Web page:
Technology is threatening to deskill the UK workforce and we must act fast to keep up. The CITB gives us a sound basis to train up talent – even if you want to change certain aspects, we must unite behind it or we will live to regret it
Around 2.8 million people work in the construction sector – which is only slightly less than the population of Wales. Just like Wales, the industry is not homogeneous and is subject to much external influence. Unlike Wales, we don’t have a publicly funded National Assembly or civil service, instead we have a spider’s web of representative bodies, associations, specialist and single issue groups.
The Construction Leadership Council (CLC) – which is jointly chaired by a government minister – Lord David Prior – and Andrew Wolstenholme, chief executive of Crossrail, was established to act as a bridge between the government and the industry on the really big industry issues – which at the moment means the post-Brexit and post-digital-revolution era.
I can’t see that there is any real likelihood of schools or railways not being built in the future, but there is a significant probability of them being built by skilled labour in overseas factories. There is a likelihood of site tasks being performed by sophisticated foreign-manufactured unmanned machinery, with all but the most complex designs being produced using artificial intelligence and a progressive deskilling of the UK workforce.
This view runs counter to many in the industry – who concentrate on the short-term impact of the loss of plentiful, highly trained and motivated EU workers – rather than the medium-term view that irrespective of Brexit, the industry will be unrecognisable in 20 years’ time.
Comparisons are often drawn with the automotive or aerospace industries, but a more prescient comparison may be agriculture – in 1841, 22% of the entire UK working population was employed in farming, but by 2011 it had fallen to less than 1%. Over the same period, the construction workforce saw modest growth from 5% to 8% of the UK workforce.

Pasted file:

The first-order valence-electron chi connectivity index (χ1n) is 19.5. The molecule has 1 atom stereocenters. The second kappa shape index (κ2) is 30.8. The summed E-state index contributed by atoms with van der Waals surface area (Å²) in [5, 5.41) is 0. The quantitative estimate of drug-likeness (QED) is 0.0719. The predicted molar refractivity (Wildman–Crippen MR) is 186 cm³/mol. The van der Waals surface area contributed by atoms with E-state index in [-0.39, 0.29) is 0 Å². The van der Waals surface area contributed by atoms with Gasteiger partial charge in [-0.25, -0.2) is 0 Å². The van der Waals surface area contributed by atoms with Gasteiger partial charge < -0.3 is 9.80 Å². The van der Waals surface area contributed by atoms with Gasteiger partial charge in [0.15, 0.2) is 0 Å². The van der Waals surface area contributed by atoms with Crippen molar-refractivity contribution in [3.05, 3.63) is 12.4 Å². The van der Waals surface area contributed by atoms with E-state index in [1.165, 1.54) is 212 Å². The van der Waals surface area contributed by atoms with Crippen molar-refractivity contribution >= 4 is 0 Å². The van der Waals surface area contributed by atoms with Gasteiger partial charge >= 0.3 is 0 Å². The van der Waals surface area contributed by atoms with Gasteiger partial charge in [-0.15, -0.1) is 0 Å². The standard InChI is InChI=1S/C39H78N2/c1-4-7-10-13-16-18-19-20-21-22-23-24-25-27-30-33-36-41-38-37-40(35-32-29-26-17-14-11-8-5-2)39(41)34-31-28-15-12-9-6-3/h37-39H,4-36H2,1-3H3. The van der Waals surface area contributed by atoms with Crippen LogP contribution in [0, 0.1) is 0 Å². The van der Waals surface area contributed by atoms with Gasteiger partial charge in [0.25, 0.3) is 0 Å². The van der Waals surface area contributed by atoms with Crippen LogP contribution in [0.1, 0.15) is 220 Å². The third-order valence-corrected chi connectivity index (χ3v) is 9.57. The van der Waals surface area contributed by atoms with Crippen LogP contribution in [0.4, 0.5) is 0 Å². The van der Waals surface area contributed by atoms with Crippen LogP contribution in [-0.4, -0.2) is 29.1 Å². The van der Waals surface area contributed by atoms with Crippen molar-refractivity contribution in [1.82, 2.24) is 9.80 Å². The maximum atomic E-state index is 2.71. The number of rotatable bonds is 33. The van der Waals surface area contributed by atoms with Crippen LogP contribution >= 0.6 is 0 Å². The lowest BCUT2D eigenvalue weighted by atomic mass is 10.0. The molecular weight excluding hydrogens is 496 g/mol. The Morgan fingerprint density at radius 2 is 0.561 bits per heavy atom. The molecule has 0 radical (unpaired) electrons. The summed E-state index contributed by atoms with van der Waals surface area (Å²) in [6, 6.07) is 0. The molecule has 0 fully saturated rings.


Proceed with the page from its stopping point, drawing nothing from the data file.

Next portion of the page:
There has never been a greater need for the industry to rally round some national cross-industry initiatives, rather than argue about the annoying details
In agriculture, we have seen massive restructuring, the amalgamation of small farms into conglomerates, mechanisation of dangerous, outdoor occupations and the introduction of sophisticated, digitally controlled irrigation and soil nutrition systems, coupled with a year-on-year increase in cheap imported food. Does that sound familiar?
So, do we accept that this is simply progress, or do we focus on the things that we can control and make sure the UK construction industry continues to play its part? The ongoing debate around the effectiveness of the Construction Industry Training Board (CITB) and its reform against the backdrop of the Apprenticeship Levy is a good example of where we could make a very good decision or live to rue the day when we didn’t.
While work may still need to be done to maximise the industry benefit from the two levies, there is a pretty broad consensus that we are neither attracting nor training enough people in the skills they will need to deliver a 21st-century industry.
Politics has got in the way of publication of the current CITB review, but we know that the recommendations are to reform and keep the body. The CITB and the national standards behind the levy must surely give us a sound basis on which to take the whole industry forward. This is broader than a skills and training agenda – this is a perception issue. Where are we now? And where could we be? There has never been a greater need for the industry to rally round some national cross-industry initiatives, rather than argue about the annoying details.
There will always be younger, success-hungry people working on more interesting, more effective and more efficient ideas. Our role, as the incumbents, is to make sure that these are nurtured in Southport or Southend, not imported from Shenzhen or São Paulo.
Why would we destroy perhaps the most representative and potentially the most powerful co-ordinator of our industry when we could be building on it and identifying and making any necessary changes?
Why would we destroy perhaps the most representative and potentially the most powerful co-ordinator of our industry when we could be building on it and identifying and making any necessary changes? The CITB should be the focal point for attracting people into our industry, ensuring that they have the skills to flourish and thus enabling the industry to flourish. The Apprenticeship Levy is a highly targeted training and development fund – run by the industry for the industry – to both attract new recruits and up-skill the existing workforce. Personally, I don’t see conflict between the two or an excess of training and development. Here at RLB, we have worked extremely hard to ensure the investment that the government has forced us to make in our staff through the Apprenticeship Levy will be effective. This year, we forecast using more than 100% of our levy contributions to fund highly targeted degree apprenticeships for new recruits and development programmes for our existing staff. By doing this we are deepening the skill base of the industry and widening its attractiveness to a more diverse group – which must be good things.
The Construction Leadership Council is well under way to submitting detailed proposals to the government’s Industrial Strategy Challenge Fund to jointly address major industry issues, with a particular focus on research, development, standardisation and skills.
By pulling together, not only can we get our own house in order but we can also build on our position as an exporter to the global market.